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Combining good medical care with self advocacy

More than 70 percent of patients place complete faith in their doctor and never seek a second opinion. But according to a recent study in Health Affairs, 11 percent of doctors lied to their patients last year, and 50 percent have not fully divulged the seriousness of a diagnosis. Approximately one-third of doctors do not find it important to disclose medical mistakes to their patients.

Even the most trustworthy doctors can make mistakes under the current medical system. General practitioners are seeing an increasing number of patients on a daily basis. Many are seeing approximately 20 patients per day. This increase in patient numbers can lead to shorter time being spent with the doctor, less thorough exams and an increase in mistakes.

Patients can protect themselves by looking out for several warning signs. One sign is a physician who is overly eager to offer a prescription every time a patient enters the office. The American Journal of Medicine shows that prescriptions for antibiotics increased 39 percent from 1999 to 2009. Many may have been unnecessary. For example, the American Journal of Public Health reports that the incidence of insomnia has not kept pace with the number of related prescriptions.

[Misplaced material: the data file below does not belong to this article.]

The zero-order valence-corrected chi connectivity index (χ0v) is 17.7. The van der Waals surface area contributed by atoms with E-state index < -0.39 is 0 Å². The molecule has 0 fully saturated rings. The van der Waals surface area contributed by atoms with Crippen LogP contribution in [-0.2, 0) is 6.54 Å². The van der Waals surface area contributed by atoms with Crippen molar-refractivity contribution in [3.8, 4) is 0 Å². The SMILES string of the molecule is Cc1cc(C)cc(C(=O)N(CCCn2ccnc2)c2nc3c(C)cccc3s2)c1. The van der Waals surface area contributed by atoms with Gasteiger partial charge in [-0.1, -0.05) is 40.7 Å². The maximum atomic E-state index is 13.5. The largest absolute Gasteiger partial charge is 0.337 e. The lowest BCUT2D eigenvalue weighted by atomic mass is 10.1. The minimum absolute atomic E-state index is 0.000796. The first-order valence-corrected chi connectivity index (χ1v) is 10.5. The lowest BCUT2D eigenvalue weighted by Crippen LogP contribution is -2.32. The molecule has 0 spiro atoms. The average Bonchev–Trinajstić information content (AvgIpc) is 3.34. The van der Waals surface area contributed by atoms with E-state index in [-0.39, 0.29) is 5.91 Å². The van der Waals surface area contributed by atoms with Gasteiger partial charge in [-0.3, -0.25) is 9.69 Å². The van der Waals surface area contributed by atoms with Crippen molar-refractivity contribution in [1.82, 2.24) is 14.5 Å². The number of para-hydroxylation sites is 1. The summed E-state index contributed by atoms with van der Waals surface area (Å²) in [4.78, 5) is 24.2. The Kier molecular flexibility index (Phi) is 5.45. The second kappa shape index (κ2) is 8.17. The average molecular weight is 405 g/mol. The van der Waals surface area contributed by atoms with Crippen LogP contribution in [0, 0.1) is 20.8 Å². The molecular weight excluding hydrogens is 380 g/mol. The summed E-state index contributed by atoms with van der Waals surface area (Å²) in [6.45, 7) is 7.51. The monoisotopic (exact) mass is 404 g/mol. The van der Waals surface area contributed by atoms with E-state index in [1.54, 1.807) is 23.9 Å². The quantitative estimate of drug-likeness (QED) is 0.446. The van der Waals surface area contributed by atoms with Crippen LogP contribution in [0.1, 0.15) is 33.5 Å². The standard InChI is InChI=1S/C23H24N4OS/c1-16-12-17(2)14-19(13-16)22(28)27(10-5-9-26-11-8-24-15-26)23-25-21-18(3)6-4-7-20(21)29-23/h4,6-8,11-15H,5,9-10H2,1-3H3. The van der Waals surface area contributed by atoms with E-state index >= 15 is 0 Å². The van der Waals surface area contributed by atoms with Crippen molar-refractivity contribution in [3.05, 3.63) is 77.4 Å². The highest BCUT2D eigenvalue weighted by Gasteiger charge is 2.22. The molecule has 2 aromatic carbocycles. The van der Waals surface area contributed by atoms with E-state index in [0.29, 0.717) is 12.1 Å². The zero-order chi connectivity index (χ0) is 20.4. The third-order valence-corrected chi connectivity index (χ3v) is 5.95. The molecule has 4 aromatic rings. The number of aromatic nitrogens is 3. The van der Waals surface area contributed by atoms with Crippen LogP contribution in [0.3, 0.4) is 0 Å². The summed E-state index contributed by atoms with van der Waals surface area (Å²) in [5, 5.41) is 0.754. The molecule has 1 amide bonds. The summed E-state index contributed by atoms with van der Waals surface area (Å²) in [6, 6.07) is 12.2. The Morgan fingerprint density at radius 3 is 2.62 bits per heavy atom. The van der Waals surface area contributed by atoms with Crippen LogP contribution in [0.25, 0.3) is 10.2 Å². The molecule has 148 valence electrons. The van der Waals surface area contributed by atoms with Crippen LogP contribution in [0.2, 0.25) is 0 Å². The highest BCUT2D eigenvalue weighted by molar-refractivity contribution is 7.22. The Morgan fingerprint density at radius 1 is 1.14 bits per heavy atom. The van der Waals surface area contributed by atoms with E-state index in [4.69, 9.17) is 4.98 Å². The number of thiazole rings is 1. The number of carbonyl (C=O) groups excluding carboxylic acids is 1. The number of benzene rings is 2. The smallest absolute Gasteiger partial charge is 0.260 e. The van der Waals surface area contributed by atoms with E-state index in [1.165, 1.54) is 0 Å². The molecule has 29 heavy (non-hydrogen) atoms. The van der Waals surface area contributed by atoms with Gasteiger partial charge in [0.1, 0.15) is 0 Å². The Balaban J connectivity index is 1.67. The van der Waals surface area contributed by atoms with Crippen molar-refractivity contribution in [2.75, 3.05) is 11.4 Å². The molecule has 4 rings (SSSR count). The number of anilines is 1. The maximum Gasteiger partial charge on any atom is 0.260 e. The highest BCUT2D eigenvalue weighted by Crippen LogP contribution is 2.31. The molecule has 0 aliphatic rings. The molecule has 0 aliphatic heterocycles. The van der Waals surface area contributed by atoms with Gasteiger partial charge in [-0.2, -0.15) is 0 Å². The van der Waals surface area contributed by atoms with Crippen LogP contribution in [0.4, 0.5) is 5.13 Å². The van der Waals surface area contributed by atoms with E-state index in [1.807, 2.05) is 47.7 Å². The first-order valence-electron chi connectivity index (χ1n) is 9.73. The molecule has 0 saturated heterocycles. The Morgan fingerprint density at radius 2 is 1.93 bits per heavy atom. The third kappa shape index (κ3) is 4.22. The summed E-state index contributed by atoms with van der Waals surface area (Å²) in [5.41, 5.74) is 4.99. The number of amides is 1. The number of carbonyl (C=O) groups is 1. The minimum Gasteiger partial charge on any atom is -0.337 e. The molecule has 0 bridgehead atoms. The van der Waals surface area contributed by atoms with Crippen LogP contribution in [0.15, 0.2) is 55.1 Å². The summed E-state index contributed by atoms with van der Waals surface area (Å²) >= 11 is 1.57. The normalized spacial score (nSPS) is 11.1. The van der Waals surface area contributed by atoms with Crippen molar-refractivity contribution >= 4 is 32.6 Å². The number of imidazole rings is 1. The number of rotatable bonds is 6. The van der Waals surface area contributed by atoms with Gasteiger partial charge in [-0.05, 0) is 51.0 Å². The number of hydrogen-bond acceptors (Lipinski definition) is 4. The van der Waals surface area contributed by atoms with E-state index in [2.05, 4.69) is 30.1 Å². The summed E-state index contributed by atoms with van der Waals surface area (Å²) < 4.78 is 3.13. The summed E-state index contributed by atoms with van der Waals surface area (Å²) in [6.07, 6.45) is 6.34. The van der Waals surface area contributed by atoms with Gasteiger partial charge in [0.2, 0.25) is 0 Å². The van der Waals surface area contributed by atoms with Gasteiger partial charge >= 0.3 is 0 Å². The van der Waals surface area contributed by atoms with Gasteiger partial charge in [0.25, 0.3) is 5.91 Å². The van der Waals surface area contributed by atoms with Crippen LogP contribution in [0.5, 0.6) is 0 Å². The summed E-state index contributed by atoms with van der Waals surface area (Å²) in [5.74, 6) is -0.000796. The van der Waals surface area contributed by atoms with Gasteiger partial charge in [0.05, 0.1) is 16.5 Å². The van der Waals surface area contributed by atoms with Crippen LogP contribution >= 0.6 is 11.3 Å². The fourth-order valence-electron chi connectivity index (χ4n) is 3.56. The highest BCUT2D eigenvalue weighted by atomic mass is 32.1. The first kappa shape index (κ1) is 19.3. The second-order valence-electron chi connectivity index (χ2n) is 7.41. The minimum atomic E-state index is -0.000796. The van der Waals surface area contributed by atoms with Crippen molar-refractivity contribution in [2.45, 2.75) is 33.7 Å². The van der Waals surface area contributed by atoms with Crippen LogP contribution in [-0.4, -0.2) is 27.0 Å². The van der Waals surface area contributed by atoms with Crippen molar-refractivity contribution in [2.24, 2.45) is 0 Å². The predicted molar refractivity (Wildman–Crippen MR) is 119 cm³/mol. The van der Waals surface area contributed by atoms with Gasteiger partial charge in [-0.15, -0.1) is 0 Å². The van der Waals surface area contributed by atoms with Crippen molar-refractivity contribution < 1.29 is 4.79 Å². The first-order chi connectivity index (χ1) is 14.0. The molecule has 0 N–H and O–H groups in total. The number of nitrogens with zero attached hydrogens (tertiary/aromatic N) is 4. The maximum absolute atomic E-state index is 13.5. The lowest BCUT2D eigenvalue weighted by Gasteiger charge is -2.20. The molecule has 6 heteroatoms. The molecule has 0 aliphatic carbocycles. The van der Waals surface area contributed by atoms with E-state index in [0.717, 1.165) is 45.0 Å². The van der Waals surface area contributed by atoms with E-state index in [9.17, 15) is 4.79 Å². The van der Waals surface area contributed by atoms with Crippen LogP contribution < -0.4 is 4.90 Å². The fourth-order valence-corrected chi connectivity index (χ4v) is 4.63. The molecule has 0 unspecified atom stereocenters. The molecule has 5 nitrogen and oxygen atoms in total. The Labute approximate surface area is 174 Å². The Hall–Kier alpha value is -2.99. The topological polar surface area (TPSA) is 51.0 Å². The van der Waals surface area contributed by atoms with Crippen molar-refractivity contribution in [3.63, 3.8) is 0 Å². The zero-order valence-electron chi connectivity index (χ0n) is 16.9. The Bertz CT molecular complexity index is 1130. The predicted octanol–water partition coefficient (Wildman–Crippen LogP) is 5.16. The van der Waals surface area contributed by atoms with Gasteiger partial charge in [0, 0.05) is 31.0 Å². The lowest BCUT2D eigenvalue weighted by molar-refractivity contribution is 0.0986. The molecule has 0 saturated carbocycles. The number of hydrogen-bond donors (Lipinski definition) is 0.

Another concern is a doctor working under extreme fatigue. The Journal of the American Medical Association reports that a surgeon with less than six hours of sleep prior to performing a medical procedure is twice as likely to make a surgical error.

Some also believe that doctors are biased when treating women. A doctor may be more likely to dismiss women's symptoms without investigating further, saying that it is normal for them to feel a certain way. Men, however, may receive different treatment for the same symptoms.

Statistics like these show why it is so important for patients to advocate for their own health and discuss every aspect of their diagnoses and treatments with their doctors. And if patients have been the victims of medical malpractice, they should hold their health care professionals responsible and receive compensation for their injuries through medical malpractice lawsuits.

Source: MSN.com, "Doctors behaving badly: 7 types to watch out for," Kristin Dold, June 3, 2012

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